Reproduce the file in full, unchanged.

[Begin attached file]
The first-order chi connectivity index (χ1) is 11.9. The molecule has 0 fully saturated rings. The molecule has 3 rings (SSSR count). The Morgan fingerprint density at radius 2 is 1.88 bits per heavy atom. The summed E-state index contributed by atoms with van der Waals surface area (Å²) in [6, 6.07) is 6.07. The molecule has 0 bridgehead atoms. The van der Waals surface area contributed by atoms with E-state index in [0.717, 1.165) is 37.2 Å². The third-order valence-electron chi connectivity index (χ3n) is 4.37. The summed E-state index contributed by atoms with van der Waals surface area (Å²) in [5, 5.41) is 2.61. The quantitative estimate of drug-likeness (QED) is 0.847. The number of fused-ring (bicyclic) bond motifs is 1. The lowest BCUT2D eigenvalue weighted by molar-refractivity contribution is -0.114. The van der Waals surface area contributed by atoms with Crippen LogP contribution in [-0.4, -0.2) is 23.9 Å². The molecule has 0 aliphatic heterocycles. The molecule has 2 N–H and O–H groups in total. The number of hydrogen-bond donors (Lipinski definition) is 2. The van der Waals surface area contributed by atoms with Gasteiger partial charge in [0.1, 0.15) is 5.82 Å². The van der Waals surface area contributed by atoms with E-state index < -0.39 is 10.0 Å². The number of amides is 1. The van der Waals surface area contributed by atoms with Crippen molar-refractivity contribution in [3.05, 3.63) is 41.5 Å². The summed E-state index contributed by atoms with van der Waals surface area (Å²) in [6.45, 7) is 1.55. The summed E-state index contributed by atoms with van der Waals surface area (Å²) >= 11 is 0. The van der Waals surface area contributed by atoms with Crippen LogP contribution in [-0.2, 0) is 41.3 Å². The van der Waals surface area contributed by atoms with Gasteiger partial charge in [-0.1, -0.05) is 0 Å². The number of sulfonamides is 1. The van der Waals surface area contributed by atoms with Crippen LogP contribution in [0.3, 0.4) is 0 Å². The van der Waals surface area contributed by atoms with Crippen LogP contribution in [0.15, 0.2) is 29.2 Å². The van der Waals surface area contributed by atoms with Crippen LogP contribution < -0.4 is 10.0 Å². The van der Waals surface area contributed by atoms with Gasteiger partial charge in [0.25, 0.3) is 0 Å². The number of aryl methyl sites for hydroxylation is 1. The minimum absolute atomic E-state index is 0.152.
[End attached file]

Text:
The first-order chi connectivity index (χ1) is 11.9. The molecule has 0 fully saturated rings. The molecule has 3 rings (SSSR count). The Morgan fingerprint density at radius 2 is 1.88 bits per heavy atom. The summed E-state index contributed by atoms with van der Waals surface area (Å²) in [6, 6.07) is 6.07. The molecule has 0 bridgehead atoms. The van der Waals surface area contributed by atoms with E-state index in [0.717, 1.165) is 37.2 Å². The third-order valence-electron chi connectivity index (χ3n) is 4.37. The summed E-state index contributed by atoms with van der Waals surface area (Å²) in [5, 5.41) is 2.61. The quantitative estimate of drug-likeness (QED) is 0.847. The number of fused-ring (bicyclic) bond motifs is 1. The lowest BCUT2D eigenvalue weighted by molar-refractivity contribution is -0.114. The van der Waals surface area contributed by atoms with Crippen LogP contribution in [-0.4, -0.2) is 23.9 Å². The molecule has 0 aliphatic heterocycles. The molecule has 2 N–H and O–H groups in total. The number of hydrogen-bond donors (Lipinski definition) is 2. The van der Waals surface area contributed by atoms with Gasteiger partial charge in [0.1, 0.15) is 5.82 Å². The van der Waals surface area contributed by atoms with E-state index < -0.39 is 10.0 Å². The number of amides is 1. The van der Waals surface area contributed by atoms with Crippen molar-refractivity contribution in [3.05, 3.63) is 41.5 Å². The summed E-state index contributed by atoms with van der Waals surface area (Å²) in [6.45, 7) is 1.55. The summed E-state index contributed by atoms with van der Waals surface area (Å²) >= 11 is 0. The van der Waals surface area contributed by atoms with Crippen LogP contribution in [-0.2, 0) is 41.3 Å². The van der Waals surface area contributed by atoms with Gasteiger partial charge in [-0.1, -0.05) is 0 Å². The number of sulfonamides is 1. The van der Waals surface area contributed by atoms with Crippen LogP contribution in [0.3, 0.4) is 0 Å². The van der Waals surface area contributed by atoms with Crippen LogP contribution in [0.15, 0.2) is 29.2 Å². The van der Waals surface area contributed by atoms with Crippen LogP contribution < -0.4 is 10.0 Å². The van der Waals surface area contributed by atoms with Gasteiger partial charge in [0.25, 0.3) is 0 Å². The number of aryl methyl sites for hydroxylation is 1. The minimum absolute atomic E-state index is 0.152.